Now, let's get on with the recipe! If you can't find seda beans, I'm sure pinto beans will do just fine, though I'm sure the recipe's creator would disagree with me. This recipe calls for Worcestershire sauce, which isn't often vegan, but there is a very good recipe in the Nutritional Yeast Cookbook that is fast and easy to make of you cannot find a store bought vegan brand in your area.

Luis' Seda Bean Pupusas with Avocado & Chimole

(the below quantities are meant to feed one, but you will have some leftover beans, which I put in a wrap the next day!)

the beans
1/2 cup dry Salvadoran red beans
1 tsp oregano
1 tsp seasoned salt
1 clove garlic
1/2 yellow onion, sliced
2 tbsp olive oil
1 tbsp vegan Worcestershire sauce
seasoned salt & cayenne pepper to taste

the chimole

1 roma tomato
1 green onion
2 tbsp chopped cilantro
1 tbsp lemon juice

1/4 avocado, sliced
tortillas, use corn to make this dish gluten free

Rinse the beans, and cover with lots of water in a pot with oregano, season salt, and garlic clove. Boil until soft. This took about 2 hours for me. Pour off liquid & blend beans into a puree. Set aside.

In a skillet, saute onion in olive oil until brown and caramelized. Remove onion, leaving oil in the pan. Discard onion (it is only used to flavour the oil). Add bean puree, Worcestershire, and season to taste. Fry the beans over medium heat until they form a thick paste (about 10 min).

For the chimole, chop tomato (removing the gooey seeds), green onion and cilantro and mix together in a bowl. Squeeze the lemon into a separate bowl until a few minutes before plating.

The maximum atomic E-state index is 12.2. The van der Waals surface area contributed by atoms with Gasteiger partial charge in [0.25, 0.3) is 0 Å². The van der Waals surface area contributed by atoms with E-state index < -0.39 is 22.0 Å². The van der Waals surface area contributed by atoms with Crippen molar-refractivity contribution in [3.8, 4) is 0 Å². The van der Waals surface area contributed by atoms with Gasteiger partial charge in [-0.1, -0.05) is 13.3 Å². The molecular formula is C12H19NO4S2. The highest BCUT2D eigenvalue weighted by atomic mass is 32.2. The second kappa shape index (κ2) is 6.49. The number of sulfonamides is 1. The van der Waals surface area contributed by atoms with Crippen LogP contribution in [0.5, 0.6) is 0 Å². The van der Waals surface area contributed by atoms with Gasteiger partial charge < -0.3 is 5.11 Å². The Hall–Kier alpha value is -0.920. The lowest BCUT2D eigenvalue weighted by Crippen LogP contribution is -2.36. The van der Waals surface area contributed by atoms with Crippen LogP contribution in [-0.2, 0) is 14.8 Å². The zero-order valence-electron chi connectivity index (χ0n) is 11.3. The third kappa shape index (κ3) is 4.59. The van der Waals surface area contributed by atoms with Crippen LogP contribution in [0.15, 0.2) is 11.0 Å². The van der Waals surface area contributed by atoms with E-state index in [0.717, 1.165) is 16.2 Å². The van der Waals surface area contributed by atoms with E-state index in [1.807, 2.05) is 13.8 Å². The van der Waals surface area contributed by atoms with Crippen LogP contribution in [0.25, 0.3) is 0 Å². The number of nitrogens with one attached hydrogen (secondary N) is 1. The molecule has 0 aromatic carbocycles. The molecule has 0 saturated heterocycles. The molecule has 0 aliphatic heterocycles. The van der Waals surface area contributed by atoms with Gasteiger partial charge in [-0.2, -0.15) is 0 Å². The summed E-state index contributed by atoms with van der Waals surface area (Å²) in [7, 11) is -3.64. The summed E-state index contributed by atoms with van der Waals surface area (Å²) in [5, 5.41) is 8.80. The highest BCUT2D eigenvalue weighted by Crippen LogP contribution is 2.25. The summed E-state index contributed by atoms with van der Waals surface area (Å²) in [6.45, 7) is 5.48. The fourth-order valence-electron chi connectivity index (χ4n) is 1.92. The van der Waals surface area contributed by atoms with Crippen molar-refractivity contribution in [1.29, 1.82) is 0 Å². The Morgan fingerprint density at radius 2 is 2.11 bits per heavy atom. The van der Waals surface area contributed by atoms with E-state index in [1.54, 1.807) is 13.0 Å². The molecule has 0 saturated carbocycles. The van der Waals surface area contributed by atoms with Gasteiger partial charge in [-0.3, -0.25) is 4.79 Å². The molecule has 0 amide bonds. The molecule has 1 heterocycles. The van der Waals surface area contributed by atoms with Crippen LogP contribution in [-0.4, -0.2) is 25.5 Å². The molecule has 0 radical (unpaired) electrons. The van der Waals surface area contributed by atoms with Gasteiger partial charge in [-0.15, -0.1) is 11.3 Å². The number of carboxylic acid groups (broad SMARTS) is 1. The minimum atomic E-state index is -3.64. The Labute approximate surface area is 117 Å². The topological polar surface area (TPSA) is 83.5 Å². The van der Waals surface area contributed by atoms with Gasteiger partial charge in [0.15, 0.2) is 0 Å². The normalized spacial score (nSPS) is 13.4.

Spread bean paste on tortilla of choice and cover with either another tortilla (if using small ones), or folding in half (if using large tortillas). Bake in a hot oven until tortilla becomes crispy.

Slice the avocado and arrange on top of pupusa. Top with chimole and enjoy!

This was a delicious and fresh summer recipe, however it was less than refreshing to prepare. The hours of bean boiling and the oven being on left my kitchen hot and sweaty. Regardless of whether or not this would meet my friend's discerning palate, it was a satisfying meal that I will be sure to make again.

1 comment:

  1. Great post!

    "Chimole" is also called "Pico de Gallo" and goes great with fried or baked corn tortilla chips.

    Here is an authentic recipe used in the eastern part of El Salvador for refried bean pupusas. You can buy authentic El Salvadoran red kidney beans from most Latin American food stores. The taste isn't that much different compared to regular red kidney beans when made into a refried bean paste, however there is a noticeable difference in taste when using the beans for a soup. Here is the recipe:

    Refried bean paste (make sure you have the time for this recipe):

    2 cups of red kidney beans
    4 large cloves of garlic minced
    1/2 a small onion sliced
    1 roma tomato diced
    1 green bell pepper diced